What: All Issues : Labor Rights : Outsourcing of American Jobs Overseas : A vote on a Democratic amendment to Senate corporate tax reform legislation (S. 1637), that would prohibit a federal government contract, including state contracts with any federal funding, from being performed outside the United States. (2004 senate Roll Call 32)
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A vote on a Democratic amendment to Senate corporate tax reform legislation (S. 1637), that would prohibit a federal government contract, including state contracts with any federal funding, from being performed outside the United States.
senate Roll Call 32     Mar 04, 2004
Progressive Position:
Yea
Progressive Result:
Win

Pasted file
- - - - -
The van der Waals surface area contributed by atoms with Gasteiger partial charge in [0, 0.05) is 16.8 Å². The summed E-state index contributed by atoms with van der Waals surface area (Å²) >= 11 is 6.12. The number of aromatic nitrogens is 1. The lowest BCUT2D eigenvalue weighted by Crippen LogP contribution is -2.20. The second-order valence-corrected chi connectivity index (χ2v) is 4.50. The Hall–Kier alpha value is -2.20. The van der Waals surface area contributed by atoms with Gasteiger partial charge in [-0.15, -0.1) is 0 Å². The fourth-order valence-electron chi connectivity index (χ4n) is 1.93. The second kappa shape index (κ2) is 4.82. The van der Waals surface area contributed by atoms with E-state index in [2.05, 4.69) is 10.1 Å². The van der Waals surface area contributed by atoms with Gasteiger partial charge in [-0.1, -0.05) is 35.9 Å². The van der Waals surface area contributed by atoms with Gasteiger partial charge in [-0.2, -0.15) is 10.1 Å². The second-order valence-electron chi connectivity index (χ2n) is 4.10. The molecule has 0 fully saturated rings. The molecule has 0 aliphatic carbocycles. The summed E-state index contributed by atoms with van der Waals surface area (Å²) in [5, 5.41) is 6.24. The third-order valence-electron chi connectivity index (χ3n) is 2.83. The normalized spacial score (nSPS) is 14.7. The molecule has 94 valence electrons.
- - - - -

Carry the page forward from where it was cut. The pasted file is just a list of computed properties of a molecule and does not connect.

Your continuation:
Progressives scored a victory in the course of Senate debate on corporate tax reform legislation (S. 1637), propelling a vote of 76-20 in favor of a Sen. Chris Dodd (D-Conn.) amendment that would prohibit a federal government contract, including state contracts with any federal funding, from being performed outside the United States. Dodd's amendment would require that within 90 days of the bill's enactment the Commerce secretary make an initial certification that the provisions in the amendment would not result in the loss of more jobs than they would protect and would not harm the U.S. economy. The certification would need to be renewed on or before Jan. 1 of each year for the amendment provisions to take effect for that coming year. National security agencies, including the Defense and Homeland Security departments, intelligence services and programs and certain Energy Department programs, would be exempt from the provisions barring offshore contracts. Conservatives, cognizant that a vote against the measure might look inappropriate, tried to avoid having the measure come up for a vote, but Democrats insisted. "Why not vote up or down instead of going through the gyration of trying to find some cute way of avoiding having to vote on this issue or coming up with some phony alternative believing that outsourcing is good for the economy?" Dodd asked. "I think shipping jobs away, destroying the manufacturing base and human capital investment that makes it possible in the 21st century for us to be competitive in a global economy is the wrong way to proceed." Still, Dodd's amendment, a compromise, included a number of broad exceptions including contracts for national security purposes and contracts involving countries that have already opened their procurement markets to U.S. bidders through international agreements. But conservatives said those exceptions did not go far enough in protecting business' right to expand, and said outsourcing was another form of trade. Conservatives vowed to revisit the amendment in conference committee with the House. Indeed, after the vote, Senate Finance Chairman Charles Grassley, R-Iowa, said he believed the Dodd amendment to the corporate tax bill that limits outsourcing of federal contracts to overseas workers would have to be modified in conference to secure the support of President Bush. "I think it will have to be modified further if we are going to get the White House to sign it," he said.

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